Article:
The use of formative assessment approaches in learning and teaching has been re-discovered in recent years and thus, has become embedded into an integral part in the curricular development within Scottish Education. The Curriculum for Excellence (CfE) is necessarily interlinked with the principles of Assessment is For Learning (AiFL) underpinning holistic outcomes of 21st century Scottish education. CfE acknowledges this, stating that it is a pupil’s level of engagement in learning and the support provided to them from peers, teachers and others that makes for a successful curriculum. The effective use of assessment by staff and learners is also highlighted as a ‘quality indicator’ within the How Good is Our School 4 (HGIOS 4) document, (Education Scotland, 2015). The HGIOS 4 document recognises the importance of assessment within our planning of learning and teaching and notes that a variety of assessment approaches should be used to allow learners to demonstrate their “knowledge and understanding, skills, attributes and capabilities in different contexts across the curriculum”, (Education Scotland, 2015: 36).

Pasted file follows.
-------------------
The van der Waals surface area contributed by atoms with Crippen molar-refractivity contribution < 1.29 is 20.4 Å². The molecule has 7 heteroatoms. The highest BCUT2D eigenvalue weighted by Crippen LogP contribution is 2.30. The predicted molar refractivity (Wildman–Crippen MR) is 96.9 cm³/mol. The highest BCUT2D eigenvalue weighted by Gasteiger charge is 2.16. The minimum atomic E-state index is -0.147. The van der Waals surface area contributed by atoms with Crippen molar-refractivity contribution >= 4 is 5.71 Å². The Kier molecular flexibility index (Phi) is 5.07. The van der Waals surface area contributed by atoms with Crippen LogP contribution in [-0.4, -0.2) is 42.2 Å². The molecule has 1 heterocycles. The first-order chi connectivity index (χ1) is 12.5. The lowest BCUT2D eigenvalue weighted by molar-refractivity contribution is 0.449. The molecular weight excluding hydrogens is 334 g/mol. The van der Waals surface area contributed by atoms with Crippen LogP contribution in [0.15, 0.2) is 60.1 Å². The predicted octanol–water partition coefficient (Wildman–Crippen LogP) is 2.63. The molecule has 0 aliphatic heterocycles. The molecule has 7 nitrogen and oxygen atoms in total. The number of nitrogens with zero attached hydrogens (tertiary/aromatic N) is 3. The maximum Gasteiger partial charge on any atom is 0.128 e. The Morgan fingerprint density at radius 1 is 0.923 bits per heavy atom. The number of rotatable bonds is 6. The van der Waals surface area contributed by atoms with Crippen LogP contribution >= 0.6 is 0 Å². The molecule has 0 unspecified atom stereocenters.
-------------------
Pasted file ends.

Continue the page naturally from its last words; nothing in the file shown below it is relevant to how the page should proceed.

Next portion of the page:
The aim of this project was to evaluate the success of peer-assessment and the use of peer-assessment grids as a formative assessment tool and their impact of learning and teaching and health and wellbeing in the primary classroom.